Caste inequations: Is the AIADMK coming apart?

Illustration: Prathap Ravishankar

Two huge life size banners of Jayalalithaa overlook the AIADMK headquarters at Royapettah in Chennai. A woman in her 50s staring at the banners with folded hands mumbled: “Amma, en dheivame … ivanga aatatha ellam paakringala?” (Amma, My God… Are you watching them play the game?)

“Who are playing the game?” I asked.

“Who else, the two who are leading the party,” she said, referring to Chief Minister Edappadi K Palaniswami (EPS) and Deputy Chief Minister O Panneerselvam (OPS).

The woman was among hundreds of others who had come from Tirupur district with a plea to reinstate Udumalai K Radhakrishnan as Tirupur suburban district secretary. Earlier in March, the AIADMK made a few organizational changes and shuffled many key functionaries. “With elections round the corner, such changes will create unnecessary friction within the party,” said S Sundarasamy, a panchayat union secretary from Tirupur district.

Such organizational level changes are not new to the AIADMK which has witnessed Jayalalithaa’s last minute decisions’ including changing candidates before elections. “But, that was Amma; her word was final. Now, everyone wants to have control over things,” added the AIADMK member from Tirupur.

The EPS-OPS leadership that has shared power for nearly two years now was supposed to reflect the caste coalition in the AIADMK. While EPS represents the gounder community, OPS represents the thevars, both clans being among the most numerous and politically powerful communities in Tamil Nadu.

Neither Jayalalithaa nor MGR, who led the AIADMK in the past, hailed from powerful OBCs. Jayalalithaa was a Karnataka-born brahmin and MGR a Malayalee nair. But the two charismatic leaders, who were worshipped by voters and partymen alike, managed to balance the caste dynamics within their party.

Though OPS putatively represents the thevars, gounders – a caste which EPS belongs to – have gained far more prominence, as well as political and financial muscle, in the party and the government. In the absence of a charismatic leader with mass appeal, the AIADMK caste coalition seems to be coming apart, putting a question mark over the future of the party itself.

A damaging split

Running into elections, the AIADMK will face numerous challenges; the major ones being Jayalalithaa’s absence and shift of cadre and voter base towards T T V Dhinakaran who will play a prime role in splitting the AIADMK votes. “The southern districts are definitely a nightmare for the current AIADMK. When Amma was there, she balanced the southern and the western pockets very well. Now, TTV would have taken away a major chunk of thevars (dominant in southern districts) from us,” said an AIADMK MLA. As if recognising the drift, the AIADMK has let go of all but three parliamentary seats in southern Tamil Nadu where thevars are dominant, leaving them to allies to slug it out with Dhinakaran and the DMK-Congress alliance.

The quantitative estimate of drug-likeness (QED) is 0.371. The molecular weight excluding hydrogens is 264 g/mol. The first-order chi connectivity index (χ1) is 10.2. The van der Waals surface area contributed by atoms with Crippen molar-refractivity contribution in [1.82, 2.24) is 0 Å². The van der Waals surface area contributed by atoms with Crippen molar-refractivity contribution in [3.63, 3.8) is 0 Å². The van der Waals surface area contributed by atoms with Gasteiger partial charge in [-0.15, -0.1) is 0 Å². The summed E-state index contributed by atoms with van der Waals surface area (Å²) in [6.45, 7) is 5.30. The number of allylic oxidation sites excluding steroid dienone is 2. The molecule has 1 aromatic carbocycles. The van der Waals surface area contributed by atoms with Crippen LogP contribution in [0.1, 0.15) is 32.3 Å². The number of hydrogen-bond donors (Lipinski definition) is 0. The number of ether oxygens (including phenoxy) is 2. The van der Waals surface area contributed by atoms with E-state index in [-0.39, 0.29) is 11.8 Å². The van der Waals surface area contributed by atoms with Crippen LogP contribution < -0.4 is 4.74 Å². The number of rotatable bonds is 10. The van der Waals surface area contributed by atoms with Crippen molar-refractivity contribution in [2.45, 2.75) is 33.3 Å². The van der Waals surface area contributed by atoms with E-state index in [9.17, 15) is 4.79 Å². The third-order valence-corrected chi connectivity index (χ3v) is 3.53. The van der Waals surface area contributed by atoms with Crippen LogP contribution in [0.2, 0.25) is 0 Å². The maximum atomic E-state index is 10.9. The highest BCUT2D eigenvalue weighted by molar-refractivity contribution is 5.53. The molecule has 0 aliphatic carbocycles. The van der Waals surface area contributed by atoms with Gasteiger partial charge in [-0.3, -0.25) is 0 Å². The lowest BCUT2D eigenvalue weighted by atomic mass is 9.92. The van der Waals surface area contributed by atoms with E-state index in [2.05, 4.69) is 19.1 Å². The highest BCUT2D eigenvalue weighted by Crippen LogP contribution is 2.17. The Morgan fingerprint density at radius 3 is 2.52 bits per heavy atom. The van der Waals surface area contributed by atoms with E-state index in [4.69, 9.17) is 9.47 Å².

Jayalalithaa’s last cabinet had five ministers from the gounder community and nine from the thevars. Her absence paved the way for new leadership after the initial factional feud by Panneerselvam followed by a merger and later the sidelining of Sasikala and Dhinakaran. Palaniswami as a chief minister has managed the show for two years by keeping together the top leaders in the party.

Unlike Jayalalithaa, Palaniswami and Panneerselvam are not the only decision makers, claim party members. The post Jayalalithaa era has led to the emergence of many leaders, especially from western Tamil Nadu, known as the Kongu region.

Minister for Electricity P Thangamani and Municipal Administration and Rural Development minister S P Velumani have gained greater importance compared to veterans like Lok Sabha deputy speaker M Thambidurai or Minister for School Education Sengottaiyan. All these leaders are from the gounder caste group in the western districts.

In January, AIADMK’s Rajya Sabha member V Maitreyan took to Facebook to express his disappointment for not including his name in any of the three pre-poll committees meant for manifesto preparation, alliance-related strategising and campaign coordination. Meanwhile, both Thangamani and Velumani have been behind the alliance talks with the BJP and other parties. Many senior AIADMK members that The Federal spoke to in Coimbatore and Tirupur districts attribute Velumani’s rise to his “ability to generate money”.

Chai pe charcha

Sitting across a big table at the AIADMK office in Coimbatore and with AIADMK mouthpiece ‘Nammadhu Amma’ spread across the table, a bunch of AIADMK members are busy discussing the alliances, just days before the pact was inked with other parties.
Sundar *, panchayat union secretary: “None of us want this DMDK (Vijayakant’s party) alliance; it is being forced upon us by the BJP.”

Balashanmugam*, former rural district secretary says “Forget DMDK. Who asked for an alliance with the BJP in the first place? It is just going to spoil our stakes.”